DETROIT – Residents of Detroit’s Cornerstone Village, East English Village and Morningside neighborhoods can resume using drinking water after flushing their plumbing amid an investigation into brown, rusty water coming from taps.
On Wednesday, the Detroit Water and Sewerage Department (DWSD) announced an investigation into the rusty water coming from taps in the three neighborhoods. Officials said the rust color is due to a disruption in the water pipes in these neighborhoods, causing sediment to enter customers’ taps.
A boil water notice was not issued, but residents were advised not to use the water for drinking or washing clothes or dishes.
On Wednesday, the DWSD said that residents and businesses in these three neighborhoods may resume using the water, but advised them to first flush their plumbing for 5-10 minutes to remove any sediment that remains in the pipes.
To flush your plumbing, the DWSD says to:
- Remove faucet aerators (screens) from all water taps in your home by turning clockwise to loosen (you may have to use a wrench if you have never taken them off).
- Beginning in the lowest level of your home or business, open all the cold water faucets, including sinks, showers and bathtubs.
- Let the water run until clear and then for an additional 5-10 minutes at the last faucet you opened on the top floor.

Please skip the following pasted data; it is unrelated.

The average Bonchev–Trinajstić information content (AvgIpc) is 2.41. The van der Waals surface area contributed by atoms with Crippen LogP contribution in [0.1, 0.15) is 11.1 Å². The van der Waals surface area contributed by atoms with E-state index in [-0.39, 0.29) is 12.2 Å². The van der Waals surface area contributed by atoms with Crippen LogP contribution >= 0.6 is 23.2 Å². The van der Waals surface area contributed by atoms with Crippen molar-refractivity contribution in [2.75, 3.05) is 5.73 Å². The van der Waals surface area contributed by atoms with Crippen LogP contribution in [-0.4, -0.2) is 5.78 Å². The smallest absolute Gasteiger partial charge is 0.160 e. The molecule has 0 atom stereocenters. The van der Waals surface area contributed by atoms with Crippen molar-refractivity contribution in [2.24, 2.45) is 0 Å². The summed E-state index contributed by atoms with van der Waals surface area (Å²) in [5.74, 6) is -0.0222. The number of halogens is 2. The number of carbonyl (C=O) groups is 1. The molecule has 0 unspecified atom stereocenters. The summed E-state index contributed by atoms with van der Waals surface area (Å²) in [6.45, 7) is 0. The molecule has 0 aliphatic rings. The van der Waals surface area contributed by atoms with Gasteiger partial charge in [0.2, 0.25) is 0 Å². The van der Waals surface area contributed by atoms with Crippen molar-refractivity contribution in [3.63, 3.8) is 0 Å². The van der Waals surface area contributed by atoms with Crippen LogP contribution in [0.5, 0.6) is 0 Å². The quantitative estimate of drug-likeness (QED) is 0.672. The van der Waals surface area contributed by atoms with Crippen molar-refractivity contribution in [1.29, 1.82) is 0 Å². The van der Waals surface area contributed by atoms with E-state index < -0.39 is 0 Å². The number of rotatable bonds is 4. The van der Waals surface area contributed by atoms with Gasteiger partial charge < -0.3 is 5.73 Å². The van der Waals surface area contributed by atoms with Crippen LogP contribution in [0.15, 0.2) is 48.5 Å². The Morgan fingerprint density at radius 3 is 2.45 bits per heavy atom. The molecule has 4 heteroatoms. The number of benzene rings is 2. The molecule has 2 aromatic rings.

- Turn off each faucet starting with the first one you opened (bottom floor).
- Clean the aerators with an old toothbrush, rinse and reinstall by turning counter clockwise.
If any residents in nearby neighborhoods have also been experiencing rusty, brown water, they should also flush their pipes before resuming use of the water.
Anyone who still has brown water after flushing their pipes should call DWSD at 313-267-8000.
Officials say they are continuing to investigate the cause of the discolored water. Several hundred fire hydrants were reportedly flushed overnight Wednesday until the water became clear again.
The investigation into the discolored water was expanded into Grosse Pointe Woods Wednesday night.
The Grosse Pointe Woods Department of Public Safety said Thursday afternoon that the city of Detroit discovered a six-inch water main break, but are still looking for additional problems with the system.
Grosse Pointe Woods residents are still encouraged not to use the discolored water for household tasks. Officials said that when water is rusty and brown, orange or light yellow, it is not usually a health concern, but rather “one of aesthetic quality.”
Officials say Grosse Pointe Woods residents should periodically check their water every few hours by running it for three minutes to see if it is clear. If the water does run clear, residents should follow the steps above to flush their plumbing.
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